Shahkot bypoll result a body blow for AAP ahead of 2019 LS contest
AAP candidate Rattan Singh Kakkar Kalan not only forfeited his security deposit, but he got a minuscule 1,900 votes (less than 1.5% of the votes polled).Updated: Jun 01, 2018 09:35 IST
An ignominious defeat in the crucial assembly bypoll in Shahkot is a body blow to the Aam Aadmi Party (AAP) in Punjab ahead of the 2019 parliamentary elections. The poor show of the principal opposition party, which remained a distant third with abysmally low votes, has come at a time when its supporters’ morale is already low due to an apology tendered by AAP national convener and Delhi chief minister Arvind Kejriwal to Shiromani Akali Dal (SAD) leader Bikram Singh Majithia to settle a defamation case over drug-related allegations.
AAP candidate Rattan Singh Kakkar Kalan not only forfeited his security deposit, but he got a minuscule 1,900 votes (less than 1.5% of the votes polled) in the battle that saw Congress emerge victorious by more than 38,000 votes. He barely managed to stay above NOTA (none of the above), and lost even in his own village, from which he takes his surname.
The severity of the defeat is a clear sign that the party, which got 41,010 (31% votes) in this constituency in the state assembly polls last year, has been rejected outright. The Congress, which lost by around 4,000 votes last year, made substantial gains at AAP’s cost.
Rocked by continuous squabbling in its ranks, worsened by the party chief’s apology, AAP was never in the contest. The first blow was dealt when Amarjit Singh, the party candidate in the 2017 election, joined the SAD in March. He had got more than 40,000 votes last time.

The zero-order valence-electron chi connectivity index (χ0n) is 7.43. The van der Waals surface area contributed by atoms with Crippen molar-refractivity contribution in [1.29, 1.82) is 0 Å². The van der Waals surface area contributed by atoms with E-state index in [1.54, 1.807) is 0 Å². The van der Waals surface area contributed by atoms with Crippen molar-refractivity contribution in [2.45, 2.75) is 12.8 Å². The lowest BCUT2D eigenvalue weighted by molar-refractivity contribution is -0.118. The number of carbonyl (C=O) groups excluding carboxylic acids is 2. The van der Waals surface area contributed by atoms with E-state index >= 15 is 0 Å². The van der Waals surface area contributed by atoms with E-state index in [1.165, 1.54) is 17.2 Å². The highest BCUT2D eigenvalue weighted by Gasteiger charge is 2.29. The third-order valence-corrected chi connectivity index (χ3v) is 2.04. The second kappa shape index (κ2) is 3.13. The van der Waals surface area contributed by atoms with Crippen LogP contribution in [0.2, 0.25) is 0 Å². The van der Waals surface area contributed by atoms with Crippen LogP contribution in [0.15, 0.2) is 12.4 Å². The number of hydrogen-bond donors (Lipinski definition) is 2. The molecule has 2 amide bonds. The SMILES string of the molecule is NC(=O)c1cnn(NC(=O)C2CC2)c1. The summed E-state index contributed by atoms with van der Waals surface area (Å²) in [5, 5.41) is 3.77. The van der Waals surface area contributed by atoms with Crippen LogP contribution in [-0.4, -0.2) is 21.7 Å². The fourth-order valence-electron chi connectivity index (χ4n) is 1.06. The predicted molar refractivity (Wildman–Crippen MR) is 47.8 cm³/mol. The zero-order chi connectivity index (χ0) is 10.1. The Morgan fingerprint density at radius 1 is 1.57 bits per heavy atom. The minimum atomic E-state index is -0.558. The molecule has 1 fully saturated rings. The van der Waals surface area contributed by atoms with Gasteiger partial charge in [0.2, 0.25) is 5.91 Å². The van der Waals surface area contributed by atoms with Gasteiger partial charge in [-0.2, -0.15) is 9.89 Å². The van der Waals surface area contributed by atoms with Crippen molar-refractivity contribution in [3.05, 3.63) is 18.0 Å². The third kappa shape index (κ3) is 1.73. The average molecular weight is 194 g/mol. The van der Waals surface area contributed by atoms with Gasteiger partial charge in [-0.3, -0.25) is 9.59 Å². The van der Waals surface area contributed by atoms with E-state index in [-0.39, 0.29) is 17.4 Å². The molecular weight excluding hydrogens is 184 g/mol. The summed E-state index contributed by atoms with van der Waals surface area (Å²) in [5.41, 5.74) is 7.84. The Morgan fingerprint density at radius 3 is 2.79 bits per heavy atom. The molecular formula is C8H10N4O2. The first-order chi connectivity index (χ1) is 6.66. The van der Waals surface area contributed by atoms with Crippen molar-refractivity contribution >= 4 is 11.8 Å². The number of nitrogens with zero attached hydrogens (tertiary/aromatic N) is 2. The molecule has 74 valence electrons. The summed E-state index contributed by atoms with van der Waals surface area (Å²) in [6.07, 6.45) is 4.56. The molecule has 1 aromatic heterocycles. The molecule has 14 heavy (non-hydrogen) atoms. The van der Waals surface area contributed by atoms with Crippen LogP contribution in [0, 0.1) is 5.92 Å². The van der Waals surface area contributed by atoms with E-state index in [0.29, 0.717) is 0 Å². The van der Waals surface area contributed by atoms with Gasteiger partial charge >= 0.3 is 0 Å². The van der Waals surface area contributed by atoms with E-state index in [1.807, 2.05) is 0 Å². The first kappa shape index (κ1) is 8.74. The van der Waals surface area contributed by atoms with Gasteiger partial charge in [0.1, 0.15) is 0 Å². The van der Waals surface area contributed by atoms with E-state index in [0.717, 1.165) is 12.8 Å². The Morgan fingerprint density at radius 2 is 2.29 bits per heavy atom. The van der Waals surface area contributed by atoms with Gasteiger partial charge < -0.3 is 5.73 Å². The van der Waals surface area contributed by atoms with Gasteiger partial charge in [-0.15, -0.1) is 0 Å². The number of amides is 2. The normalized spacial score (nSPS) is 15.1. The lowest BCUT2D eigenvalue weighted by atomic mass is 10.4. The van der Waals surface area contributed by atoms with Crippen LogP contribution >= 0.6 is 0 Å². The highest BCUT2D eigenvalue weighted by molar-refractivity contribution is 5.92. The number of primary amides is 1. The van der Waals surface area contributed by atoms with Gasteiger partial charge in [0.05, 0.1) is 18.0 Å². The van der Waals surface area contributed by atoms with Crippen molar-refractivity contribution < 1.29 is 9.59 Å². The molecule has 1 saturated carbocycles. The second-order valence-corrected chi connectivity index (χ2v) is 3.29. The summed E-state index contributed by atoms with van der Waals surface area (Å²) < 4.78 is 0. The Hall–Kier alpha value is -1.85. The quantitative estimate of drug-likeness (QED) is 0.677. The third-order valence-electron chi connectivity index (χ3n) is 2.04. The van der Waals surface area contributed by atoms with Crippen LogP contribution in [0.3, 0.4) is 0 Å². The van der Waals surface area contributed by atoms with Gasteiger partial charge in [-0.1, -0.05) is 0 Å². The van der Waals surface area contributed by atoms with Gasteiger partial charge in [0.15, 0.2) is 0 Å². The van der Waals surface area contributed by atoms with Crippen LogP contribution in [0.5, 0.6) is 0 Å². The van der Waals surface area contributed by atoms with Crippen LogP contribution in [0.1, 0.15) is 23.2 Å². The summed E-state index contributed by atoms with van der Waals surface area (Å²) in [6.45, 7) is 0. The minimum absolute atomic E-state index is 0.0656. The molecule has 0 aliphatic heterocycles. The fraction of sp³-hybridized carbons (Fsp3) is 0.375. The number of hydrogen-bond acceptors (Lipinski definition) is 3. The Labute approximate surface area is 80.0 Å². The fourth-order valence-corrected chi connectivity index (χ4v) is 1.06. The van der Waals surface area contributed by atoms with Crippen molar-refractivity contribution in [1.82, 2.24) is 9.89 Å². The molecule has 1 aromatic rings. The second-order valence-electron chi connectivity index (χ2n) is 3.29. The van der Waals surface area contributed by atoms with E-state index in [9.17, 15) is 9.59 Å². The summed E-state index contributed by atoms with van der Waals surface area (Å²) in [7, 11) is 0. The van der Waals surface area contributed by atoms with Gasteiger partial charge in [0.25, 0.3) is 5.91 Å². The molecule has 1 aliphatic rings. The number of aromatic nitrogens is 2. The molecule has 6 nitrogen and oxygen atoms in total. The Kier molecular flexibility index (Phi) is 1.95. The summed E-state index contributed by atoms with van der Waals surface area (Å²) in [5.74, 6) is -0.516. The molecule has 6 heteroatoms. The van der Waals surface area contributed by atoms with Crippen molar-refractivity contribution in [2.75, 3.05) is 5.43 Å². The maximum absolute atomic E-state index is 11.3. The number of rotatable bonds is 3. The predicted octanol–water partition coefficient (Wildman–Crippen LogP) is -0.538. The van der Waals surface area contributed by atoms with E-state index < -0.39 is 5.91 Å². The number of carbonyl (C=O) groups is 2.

Then, party bigwigs, particularly Sangrur MP Bhagwant Mann, were not in favour of contesting the election, sensing “political realities” prevailing on the ground. “During the byelections, people want to get their work done from the government. We are a small party and need to focus on building organisational set-up at the grassroots,” Mann had told HT on May 5.
While the party leadership ignored any reservations and named the candidate, the campaign never picked up as most party big guns made guest appearances. Mann, arguably the AAP’s most popular face in Punjab, was abroad for most period of the campaign. Similarly, leader of opposition Sukhpal Khaira, known for his aggressive speechmaking, made just occasional appearances.
Delhi deputy chief minister Manish Sisodia was also expected at the road show held in the closing stages of campaign, for which Mann did turn up; but he was absent. On polling day, too, there was no sign of party workers at booths. Thursday’s drubbing, coupled with similar losses in the Gurdaspur Lok Sabha constituency and municipal polls, is bad omen for the party with the general elections just nine months away. The slide may be checked if the party leadership, especially Kejriwal, whose charisma drew the state electors towards it, makes an earnest effort. There is no sign of it so far, though.
“It (defeat) was writing on the wall. I and Bhagwant Mann had suggested to the party not to contest the bypoll,” said Khaira, adding, “But the party did not accept our suggestion and we had to go by what the party leadership decided.”